While walking the streets of our neighborhood this afternoon, I couldn't help noticing the general good vibe of throngs of folks out enjoying the warm weather, sitting in parklets and outdoor tables, sharing the weekend with those of us who work and live here. We had more than a couple of first timers poke their heads in our shop today, asking what we're all about. As many of you know, we are always happy to share our stories, answer questions, and put quality juice in your hands. Now that we're moving deeper into autumn, days like today will be fewer, but the vibe this afternoon has me longing for something chilled and delicious. What's this week's Saturday night wine and how did it come to us? It's the 2017 Torre Zambra Colle Maggio Pecorino and to answer the second part, good connections.

41 years is a long time to be in business, and we will turn 41 in less than two weeks! (Pssst - Yes, there will be an Anniversary Sale - stay tuned!) And when you're in business that long, you're bound to make connections. It hadn't been that long after we signed up Tiziana Settimo and her line of wines from Aurelio Settimo:  Dolcetto, Langhe Nebbiolo, and those amazing Baroli, that a package arrived with a range of samples from a producer in d'Abruzzo. Tiziana highly recommended that we try them and let her know what we thought. Shortly thereafter, we found ourselves in the tasting room with the samples. There were the usual suspects one finds in d'Abruzzo, Trebbiano and Montepulciano, but there were a couple of other wines including a Pecorino.

Pecorino was not named from the sheep's cheese, its name actually was derived from sheepherders who ate these grapes while tending to their flocks in search of food. Italian wine grape maven, Ian d'Agata wrote in his tome Native Wine Grapes of Italy"Pecorino is not just a grape variety; it is also one of Italy's biggest wine success stories of the twenty-first century."

Wine Glass, Bottle of Pecorino, and Ian d'Agata Book
I have been on a Pecorino kick ever since Anya brought one in for The Dirty Dozen back in 2010. It's gotten to a point where I just have to have it when I see it on a wine list in a restaurant. So when we were tasting the Torre Zambra wines, my inner wine enthusiast was giddy for a taste of the Pecorino. It did not disappoint. That's an understatement. It was remarkably delicious! The aromas are of stone fruit, orchard fruit, and citrus blossoms. Its aromas alone are captivating. On the palate, it has a medium body and bright acidity which sweeps the aromatic complexity into harmony. I still can't get enough of this wine. Another reason I can't lay off in a restaurant, is its ability to pair with food. Often times, when one chooses the wine before the food, your dining options diminish if looking to dial in a perfect pairing. Not so much with Pecorino. This wine works with most seafood entrees and appetizers, and lighter land meats such as porchetta or turkey breast. I was over the moon for the Colle Maggio Pecorino! Heck, I didn't even have to taste any of the other wines to know we would be bringing them in, but for the record, all of the wines were outstanding, and they all represented excellent value at their respective price points. David and our staff were all in agreement. Any guesses who now imports Torre Zambra into California?  TWH, of course.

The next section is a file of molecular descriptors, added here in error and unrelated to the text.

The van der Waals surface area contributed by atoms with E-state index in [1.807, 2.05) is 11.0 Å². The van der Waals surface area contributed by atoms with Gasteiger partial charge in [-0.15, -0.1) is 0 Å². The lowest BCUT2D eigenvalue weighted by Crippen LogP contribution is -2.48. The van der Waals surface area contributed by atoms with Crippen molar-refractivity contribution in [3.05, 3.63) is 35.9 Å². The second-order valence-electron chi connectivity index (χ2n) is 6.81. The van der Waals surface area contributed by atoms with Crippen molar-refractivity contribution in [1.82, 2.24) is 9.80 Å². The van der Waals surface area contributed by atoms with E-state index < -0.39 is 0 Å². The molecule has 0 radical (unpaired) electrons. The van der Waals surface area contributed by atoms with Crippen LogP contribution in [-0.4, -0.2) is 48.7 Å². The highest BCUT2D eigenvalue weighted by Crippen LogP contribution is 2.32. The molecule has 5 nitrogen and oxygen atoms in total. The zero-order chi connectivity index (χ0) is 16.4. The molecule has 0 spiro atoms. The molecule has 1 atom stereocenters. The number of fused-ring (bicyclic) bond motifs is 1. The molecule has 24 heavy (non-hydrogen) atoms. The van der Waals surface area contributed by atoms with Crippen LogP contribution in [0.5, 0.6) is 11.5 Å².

Things are getting interesting, we've got Halloween coming right up, and our 41st Anniversary the very next day! The rest of 2018 is looking like a rip-roaring good time. Oh yeah, Dungeness Crab season begins November 3. Are you thinking what I'm thinking? Pecorino for the win. - Peter Zavialoff

Adventures In Brut Rosé

Saturday, October 13, 2018 7:27 PM

Adventures In Brut Rosé

An occasion to celebrate...

20 years of marriage! Where did the time go, my love? My husband and I enjoy sparkling Rosé, especially from Champagne. In the early days of our courtship, my husband wooed me with it. That was the right strategy to take with me as I not only loved the stuff, but also appreciated a man who was sure of his own tastes. So when the day came that marked our nuptials, there was no question that we'd be drinking Champagne Rosé. We drank the 2012 Labruyère Anthologie Brut Rosé, a blend of 70% Pinot Noir and 30% Chardonnay, all Grand Cru fruit. I was inspired to try it because a customer of ours, whose palate I respect, recently went ga-ga over the Anthologiedescribing it as being "unlike anything else I've tasted". I wanted a unique experience, and I got one. The Anthologie spends an extended time on the lees which creates depth and a rich, vinous structure. It is loaded with cherry fruit; so well-suited for main dishes, not just a ceremonial toast. Because our Anniversary fell mid-week and work/school schedules don't change just because you've shared a life over the past twenty years with the same person, we did not go out to a restaurant nor did we had time to prepare a fancy meal. Instead dinner was generously provided by my in-laws who made eggplant Parmesan using eggplant from my garden. The pairing worked beautifully. Needless to say, one glass quickly turned into two. We drained the bottle.